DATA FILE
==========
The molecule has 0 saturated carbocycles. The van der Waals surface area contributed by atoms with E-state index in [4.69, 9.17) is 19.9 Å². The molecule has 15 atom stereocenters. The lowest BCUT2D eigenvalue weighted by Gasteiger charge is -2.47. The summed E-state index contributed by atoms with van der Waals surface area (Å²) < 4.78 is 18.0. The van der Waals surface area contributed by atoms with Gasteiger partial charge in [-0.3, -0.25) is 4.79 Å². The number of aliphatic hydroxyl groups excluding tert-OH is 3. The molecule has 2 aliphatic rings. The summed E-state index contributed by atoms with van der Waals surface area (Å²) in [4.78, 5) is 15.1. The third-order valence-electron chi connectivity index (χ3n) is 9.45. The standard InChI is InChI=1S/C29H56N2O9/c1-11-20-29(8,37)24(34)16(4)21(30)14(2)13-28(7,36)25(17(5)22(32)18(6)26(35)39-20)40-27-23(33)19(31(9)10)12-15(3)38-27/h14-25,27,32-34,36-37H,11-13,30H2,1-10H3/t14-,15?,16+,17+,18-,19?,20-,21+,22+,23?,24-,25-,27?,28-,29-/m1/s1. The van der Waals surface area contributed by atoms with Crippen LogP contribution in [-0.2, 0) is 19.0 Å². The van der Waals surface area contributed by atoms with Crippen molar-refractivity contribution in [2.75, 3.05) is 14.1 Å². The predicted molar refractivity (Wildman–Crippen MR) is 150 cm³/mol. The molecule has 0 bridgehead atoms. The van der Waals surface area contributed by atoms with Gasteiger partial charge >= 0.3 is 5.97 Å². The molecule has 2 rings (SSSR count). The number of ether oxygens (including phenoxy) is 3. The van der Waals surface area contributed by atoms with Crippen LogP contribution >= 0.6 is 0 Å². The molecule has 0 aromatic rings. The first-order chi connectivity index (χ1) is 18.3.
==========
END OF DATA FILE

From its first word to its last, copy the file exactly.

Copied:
The molecule has 0 saturated carbocycles. The van der Waals surface area contributed by atoms with E-state index in [4.69, 9.17) is 19.9 Å². The molecule has 15 atom stereocenters. The lowest BCUT2D eigenvalue weighted by Gasteiger charge is -2.47. The summed E-state index contributed by atoms with van der Waals surface area (Å²) < 4.78 is 18.0. The van der Waals surface area contributed by atoms with Gasteiger partial charge in [-0.3, -0.25) is 4.79 Å². The number of aliphatic hydroxyl groups excluding tert-OH is 3. The molecule has 2 aliphatic rings. The summed E-state index contributed by atoms with van der Waals surface area (Å²) in [4.78, 5) is 15.1. The third-order valence-electron chi connectivity index (χ3n) is 9.45. The standard InChI is InChI=1S/C29H56N2O9/c1-11-20-29(8,37)24(34)16(4)21(30)14(2)13-28(7,36)25(17(5)22(32)18(6)26(35)39-20)40-27-23(33)19(31(9)10)12-15(3)38-27/h14-25,27,32-34,36-37H,11-13,30H2,1-10H3/t14-,15?,16+,17+,18-,19?,20-,21+,22+,23?,24-,25-,27?,28-,29-/m1/s1. The van der Waals surface area contributed by atoms with Crippen LogP contribution in [-0.2, 0) is 19.0 Å². The van der Waals surface area contributed by atoms with Crippen molar-refractivity contribution in [2.75, 3.05) is 14.1 Å². The predicted molar refractivity (Wildman–Crippen MR) is 150 cm³/mol. The molecule has 0 bridgehead atoms. The van der Waals surface area contributed by atoms with Gasteiger partial charge >= 0.3 is 5.97 Å². The molecule has 2 rings (SSSR count). The number of ether oxygens (including phenoxy) is 3. The van der Waals surface area contributed by atoms with Crippen LogP contribution >= 0.6 is 0 Å². The molecule has 0 aromatic rings. The first-order chi connectivity index (χ1) is 18.3.